For Immediate Release: October 28, 2015
Contact: Charles Pyle, Director of Communications, 804-371-2420
RICHMOND, Va. – Virginia fourth graders outperformed their nationwide peers in reading and mathematics by significant margins in both subjects on the latest National Assessment of Educational Progress (NAEP). The national reading and mathematics assessments are taken every two years by representative samples of fourth- and eighth-grade students in each state and nationwide.
Forty-three percent of the commonwealth’s grade-4 students met or exceeded the national reading test’s rigorous standard for proficiency, with 14 percent demonstrating advanced reading skills. Only students in Massachusetts performed at a statistically higher level in fourth-grade reading.
In mathematics, 47 percent of Virginia fourth graders achieved at or above the proficient level, with 10 percent earning advanced scores. Only fourth graders in Massachusetts and Minnesota performed at a statistically higher level.
The national testing program defines proficiency as “solid academic performance … over challenging subject matter, including subject-matter knowledge, application of such knowledge to real-world situations, and analytical skills appropriate to the subject matter.”
Although the performance of Virginia fourth graders on the 2015 NAEP was similar to 2013, the National Center for Education Statistics (NCES) says Virginia fourth graders have made statistically significant gains in both reading and mathematics since 2007.
“Supporting these positive long-term trends are thousands of teachers, principals and other educators in the commonwealth’s elementary schools who challenge their students every day to meet Virginia’s high expectations,” Superintendent of Public Instruction Steven R. Staples said.
Nationwide, 35 percent of fourth-grade public school students demonstrated reading skills at or above the proficient level, with eight percent achieving advanced scores.
Thirty-nine percent of the nation’s grade-4 public school students demonstrated achievement at or above the proficient level in mathematics, with seven percent achieving advanced scores.
There were no changes in the achievement gaps in fourth-grade reading between white students and black and Hispanic students. Fifty-two percent of white Virginia fourth graders performed at or above the proficient level, compared with 19 percent of blacks, and 32 percent of Hispanics.
Achievement gaps in grade-4 mathematics also were unchanged. Fifty-seven percent of white Virginia fourth graders earned proficient or advanced scores, compared with 25 percent of blacks, and 29 percent of Hispanics.
“While the overall trend lines are positive, these persistent and significant gaps are a reminder of the importance of the commonwealth’s efforts to improve instruction and raise achievement in schools challenged by poverty and other impediments to learning,” Secretary of Education Anne Holton said.
The overall performance of Virginia eighth graders on the 2015 national reading and mathematics tests also was little changed from 2013.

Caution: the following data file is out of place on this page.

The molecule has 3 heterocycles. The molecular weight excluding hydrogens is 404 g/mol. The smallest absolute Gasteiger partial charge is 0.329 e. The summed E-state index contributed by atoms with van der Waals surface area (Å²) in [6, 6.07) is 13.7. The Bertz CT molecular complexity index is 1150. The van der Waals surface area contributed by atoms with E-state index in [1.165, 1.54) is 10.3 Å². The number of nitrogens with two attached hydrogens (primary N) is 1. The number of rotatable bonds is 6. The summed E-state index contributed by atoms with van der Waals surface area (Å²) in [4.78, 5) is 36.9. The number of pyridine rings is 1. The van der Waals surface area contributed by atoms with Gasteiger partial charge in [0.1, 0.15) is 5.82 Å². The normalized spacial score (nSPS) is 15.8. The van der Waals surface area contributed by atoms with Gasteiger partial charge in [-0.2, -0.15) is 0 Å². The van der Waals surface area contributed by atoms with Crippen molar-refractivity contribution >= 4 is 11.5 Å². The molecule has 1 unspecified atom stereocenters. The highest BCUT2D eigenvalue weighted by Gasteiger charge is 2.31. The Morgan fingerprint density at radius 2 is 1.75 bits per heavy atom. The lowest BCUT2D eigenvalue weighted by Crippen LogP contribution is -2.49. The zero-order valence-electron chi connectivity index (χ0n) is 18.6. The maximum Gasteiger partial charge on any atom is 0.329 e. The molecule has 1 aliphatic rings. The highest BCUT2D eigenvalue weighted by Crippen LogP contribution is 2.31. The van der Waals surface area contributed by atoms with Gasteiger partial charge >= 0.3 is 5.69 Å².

Thirty-six percent of Virginia eighth-grade students achieved at or above the proficient level in reading, with three percent achieving advanced scores. Eighth graders in only four states – Connecticut, Massachusetts, New Hampshire and Vermont – and Department of Defense schools achieved at a statistically higher level.
Nationally, 33 percent of eighth graders achieved proficient or advanced scores – a statistically significant one-point decline – and three percent earned advanced scores.
In mathematics, 38 percent of Virginia eighth graders achieved proficient or advanced scores in 2015, with 10 percent performing at the advanced level. Nationally, 32 percent of public eighth graders achieved at the proficient level or above in mathematics – a statistically significant two-point decline compared with 2013. Eight percent nationwide achieved advanced scores.
“Some of the biggest changes in the Standards of Learning during the last few years have been at the middle school level,” Staples said. “Teachers and students in our middle schools are working hard to meet these more rigorous state standards, and I am confident that their efforts will be reflected in the performance of Virginia students on the national tests as we move into the second half of the decade.”
There were no changes in the achievement gaps in eighth-grade reading. Forty-four percent of white Virginia eighth graders performed at or above the proficient level, compared with 16 percent of blacks, and 25 percent of Hispanics.
Achievement gaps in grade-8 mathematics also were unchanged. Forty-six percent of white students achieved proficient or advanced scores, compared with 12 percent of blacks, and 29 percent of Hispanics.
NAEP – also known as the Nation’s Report Card – reflects the performance of representative samples of students in each state and nationwide. The 2015 NAEP sampling of Virginia students included approximately 4,600 fourth-grade students and approximately 4,600 eighth graders.
NAEP results are not reported for school divisions or for individual schools.
For more information about the performance of Virginia students on the 2015 NAEP, see the following state snapshot reports from NCES:
- Grade-4 Reading Virginia Snapshot (PDF)
- Grade-4 Mathematics Virginia Snapshot (PDF)
- Grade-8 Reading Virginia Snapshot (PDF)
- Grade-8 Mathematics Virginia Snapshot (PDF)
More about the National Assessment of Educational Progress (NAEP)